Michael Devine, one of the four named plaintiffs in a class
action of 64,000 people, described the tentative settlement as
"grossly inadequate" in a letter to the judge in the case.
The proposed settlement is about one-tenth of experts' estimates
of potential damages and is lacking in any penalty, he said.
"The class wants a chance at real justice," Devine wrote in the
letter to judge Lucy Koh on Sunday. "We want our day in court."
Tech workers filed the lawsuit against Apple, Google, Intel Inc
and Adobe Systems Inc in 2011, alleging they conspired to
refrain from soliciting one another's employees in order to
avert a salary war.
The workers planned to ask for $3 billion in damages at a trial
scheduled to begin at the end of May, according to court
filings. That could have tripled to $9 billion under antitrust
"As an analogy," Devine wrote, "if a shoplifter is caught on
video stealing a $400 iPad from the Apple Store, would a fair
and just resolution be for the shoplifter to pay Apple $40, keep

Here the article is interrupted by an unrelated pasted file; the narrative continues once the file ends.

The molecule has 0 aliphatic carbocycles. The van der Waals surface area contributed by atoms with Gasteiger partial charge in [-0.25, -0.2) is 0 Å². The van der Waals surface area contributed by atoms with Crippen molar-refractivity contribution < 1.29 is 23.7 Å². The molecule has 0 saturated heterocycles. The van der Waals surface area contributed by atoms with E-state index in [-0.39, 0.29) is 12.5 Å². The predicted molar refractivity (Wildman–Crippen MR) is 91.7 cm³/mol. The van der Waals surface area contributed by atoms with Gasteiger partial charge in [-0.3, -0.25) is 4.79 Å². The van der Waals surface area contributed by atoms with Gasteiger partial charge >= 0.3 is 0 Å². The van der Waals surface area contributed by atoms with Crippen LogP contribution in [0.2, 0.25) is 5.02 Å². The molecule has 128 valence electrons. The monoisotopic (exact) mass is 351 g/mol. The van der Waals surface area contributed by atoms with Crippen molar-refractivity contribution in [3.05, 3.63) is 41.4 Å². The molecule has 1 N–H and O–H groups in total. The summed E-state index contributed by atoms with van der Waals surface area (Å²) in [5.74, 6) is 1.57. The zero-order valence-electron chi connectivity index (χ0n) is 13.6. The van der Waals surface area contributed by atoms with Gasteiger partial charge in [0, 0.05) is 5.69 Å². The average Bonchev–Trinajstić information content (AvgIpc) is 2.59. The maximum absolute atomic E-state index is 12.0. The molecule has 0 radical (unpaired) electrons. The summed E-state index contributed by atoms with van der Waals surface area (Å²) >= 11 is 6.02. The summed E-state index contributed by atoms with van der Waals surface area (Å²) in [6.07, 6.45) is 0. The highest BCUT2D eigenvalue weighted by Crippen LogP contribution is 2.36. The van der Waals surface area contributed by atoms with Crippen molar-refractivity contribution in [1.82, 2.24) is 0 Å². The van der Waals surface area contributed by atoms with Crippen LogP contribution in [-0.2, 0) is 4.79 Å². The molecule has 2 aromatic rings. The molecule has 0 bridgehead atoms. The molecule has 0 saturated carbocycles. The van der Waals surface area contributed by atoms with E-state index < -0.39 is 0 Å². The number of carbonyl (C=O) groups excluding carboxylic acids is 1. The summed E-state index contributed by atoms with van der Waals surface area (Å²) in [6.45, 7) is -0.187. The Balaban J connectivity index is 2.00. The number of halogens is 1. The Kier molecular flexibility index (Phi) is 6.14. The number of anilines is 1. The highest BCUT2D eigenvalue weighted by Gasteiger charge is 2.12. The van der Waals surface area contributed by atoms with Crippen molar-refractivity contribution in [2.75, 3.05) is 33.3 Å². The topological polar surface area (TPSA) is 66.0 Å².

the iPad, and walk away with no record or admission of
wrongdoing? Of course not."
The case has been closely watched due to the potentially high
damages award and the opportunity to peek into the world of
Silicon Valley's elite. The case was based largely on emails in
which Apple's late co-founder Steve Jobs, former Google CEO Eric
Schmidt and some of their Silicon Valley rivals allegedly
hatched plans to avoid poaching each other's prized engineers.
The case in U.S. District Court, Northern District of California
is In Re: High-Tech Employee Antitrust Litigation, 11-cv-2509.
(Reporting by Supriya Kurane in Bangalore; Editing by Mark
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